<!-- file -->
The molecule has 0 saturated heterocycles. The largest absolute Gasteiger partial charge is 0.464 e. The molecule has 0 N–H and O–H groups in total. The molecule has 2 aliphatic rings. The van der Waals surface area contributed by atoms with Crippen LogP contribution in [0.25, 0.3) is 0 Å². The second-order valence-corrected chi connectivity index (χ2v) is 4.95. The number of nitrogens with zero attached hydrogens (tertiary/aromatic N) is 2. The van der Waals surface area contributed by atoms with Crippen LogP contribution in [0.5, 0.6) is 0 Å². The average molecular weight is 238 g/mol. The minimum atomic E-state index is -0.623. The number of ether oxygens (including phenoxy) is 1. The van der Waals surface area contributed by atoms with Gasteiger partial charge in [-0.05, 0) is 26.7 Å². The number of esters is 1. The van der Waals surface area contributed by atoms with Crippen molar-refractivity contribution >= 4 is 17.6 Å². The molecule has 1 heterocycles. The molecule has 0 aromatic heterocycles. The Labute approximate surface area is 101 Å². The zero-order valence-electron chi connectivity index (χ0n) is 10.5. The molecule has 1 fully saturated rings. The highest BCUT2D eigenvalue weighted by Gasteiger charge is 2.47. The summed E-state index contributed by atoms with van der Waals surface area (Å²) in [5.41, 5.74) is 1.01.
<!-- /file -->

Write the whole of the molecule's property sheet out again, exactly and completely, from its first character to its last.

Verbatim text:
The molecule has 0 saturated heterocycles. The largest absolute Gasteiger partial charge is 0.464 e. The molecule has 0 N–H and O–H groups in total. The molecule has 2 aliphatic rings. The van der Waals surface area contributed by atoms with Crippen LogP contribution in [0.25, 0.3) is 0 Å². The second-order valence-corrected chi connectivity index (χ2v) is 4.95. The number of nitrogens with zero attached hydrogens (tertiary/aromatic N) is 2. The van der Waals surface area contributed by atoms with Crippen LogP contribution in [0.5, 0.6) is 0 Å². The average molecular weight is 238 g/mol. The minimum atomic E-state index is -0.623. The number of ether oxygens (including phenoxy) is 1. The van der Waals surface area contributed by atoms with Gasteiger partial charge in [-0.05, 0) is 26.7 Å². The number of esters is 1. The van der Waals surface area contributed by atoms with Crippen molar-refractivity contribution >= 4 is 17.6 Å². The molecule has 1 heterocycles. The molecule has 0 aromatic heterocycles. The Labute approximate surface area is 101 Å². The zero-order valence-electron chi connectivity index (χ0n) is 10.5. The molecule has 1 fully saturated rings. The highest BCUT2D eigenvalue weighted by Gasteiger charge is 2.47. The summed E-state index contributed by atoms with van der Waals surface area (Å²) in [5.41, 5.74) is 1.01.